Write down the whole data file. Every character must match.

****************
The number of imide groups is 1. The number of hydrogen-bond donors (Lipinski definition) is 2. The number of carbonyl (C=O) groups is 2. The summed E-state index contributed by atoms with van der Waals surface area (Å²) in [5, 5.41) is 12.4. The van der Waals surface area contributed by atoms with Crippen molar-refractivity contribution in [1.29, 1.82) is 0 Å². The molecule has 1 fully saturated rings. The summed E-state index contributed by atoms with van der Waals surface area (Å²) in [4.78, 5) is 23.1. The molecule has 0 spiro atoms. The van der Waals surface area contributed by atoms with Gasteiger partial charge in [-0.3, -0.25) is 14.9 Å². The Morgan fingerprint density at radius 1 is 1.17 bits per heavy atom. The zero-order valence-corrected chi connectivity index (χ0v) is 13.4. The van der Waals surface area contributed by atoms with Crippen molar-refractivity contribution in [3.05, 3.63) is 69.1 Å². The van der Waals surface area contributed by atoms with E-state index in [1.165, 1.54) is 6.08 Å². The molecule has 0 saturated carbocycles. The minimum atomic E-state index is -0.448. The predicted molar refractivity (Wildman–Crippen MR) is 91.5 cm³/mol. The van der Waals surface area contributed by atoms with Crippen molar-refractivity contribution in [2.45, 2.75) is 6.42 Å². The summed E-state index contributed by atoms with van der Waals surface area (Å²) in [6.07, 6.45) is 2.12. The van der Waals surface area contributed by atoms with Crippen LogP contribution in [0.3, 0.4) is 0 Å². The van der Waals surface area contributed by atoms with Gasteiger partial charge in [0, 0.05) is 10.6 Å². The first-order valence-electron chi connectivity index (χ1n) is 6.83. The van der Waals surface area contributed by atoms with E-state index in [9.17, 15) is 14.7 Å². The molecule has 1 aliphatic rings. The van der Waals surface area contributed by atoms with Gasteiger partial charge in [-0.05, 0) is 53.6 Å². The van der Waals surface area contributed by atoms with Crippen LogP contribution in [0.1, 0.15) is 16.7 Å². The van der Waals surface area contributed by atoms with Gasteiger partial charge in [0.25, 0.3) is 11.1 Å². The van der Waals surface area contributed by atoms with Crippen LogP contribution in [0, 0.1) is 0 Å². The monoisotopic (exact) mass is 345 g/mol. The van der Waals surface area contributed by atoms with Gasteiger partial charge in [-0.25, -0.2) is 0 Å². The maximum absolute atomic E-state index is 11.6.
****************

The number of imide groups is 1. The number of hydrogen-bond donors (Lipinski definition) is 2. The number of carbonyl (C=O) groups is 2. The summed E-state index contributed by atoms with van der Waals surface area (Å²) in [5, 5.41) is 12.4. The van der Waals surface area contributed by atoms with Crippen molar-refractivity contribution in [1.29, 1.82) is 0 Å². The molecule has 1 fully saturated rings. The summed E-state index contributed by atoms with van der Waals surface area (Å²) in [4.78, 5) is 23.1. The molecule has 0 spiro atoms. The van der Waals surface area contributed by atoms with Gasteiger partial charge in [-0.3, -0.25) is 14.9 Å². The Morgan fingerprint density at radius 1 is 1.17 bits per heavy atom. The zero-order valence-corrected chi connectivity index (χ0v) is 13.4. The van der Waals surface area contributed by atoms with Crippen molar-refractivity contribution in [3.05, 3.63) is 69.1 Å². The van der Waals surface area contributed by atoms with E-state index in [1.165, 1.54) is 6.08 Å². The molecule has 0 saturated carbocycles. The minimum atomic E-state index is -0.448. The predicted molar refractivity (Wildman–Crippen MR) is 91.5 cm³/mol. The van der Waals surface area contributed by atoms with Crippen molar-refractivity contribution in [2.45, 2.75) is 6.42 Å². The summed E-state index contributed by atoms with van der Waals surface area (Å²) in [6.07, 6.45) is 2.12. The van der Waals surface area contributed by atoms with Crippen LogP contribution in [0.3, 0.4) is 0 Å². The van der Waals surface area contributed by atoms with Gasteiger partial charge in [0, 0.05) is 10.6 Å². The first-order valence-electron chi connectivity index (χ1n) is 6.83. The van der Waals surface area contributed by atoms with E-state index in [9.17, 15) is 14.7 Å². The molecule has 1 aliphatic rings. The van der Waals surface area contributed by atoms with Gasteiger partial charge in [-0.05, 0) is 53.6 Å². The van der Waals surface area contributed by atoms with Crippen LogP contribution in [0.1, 0.15) is 16.7 Å². The van der Waals surface area contributed by atoms with Gasteiger partial charge in [0.25, 0.3) is 11.1 Å². The van der Waals surface area contributed by atoms with Crippen LogP contribution in [0, 0.1) is 0 Å². The monoisotopic (exact) mass is 345 g/mol. The van der Waals surface area contributed by atoms with Gasteiger partial charge in [-0.25, -0.2) is 0 Å². The maximum absolute atomic E-state index is 11.6.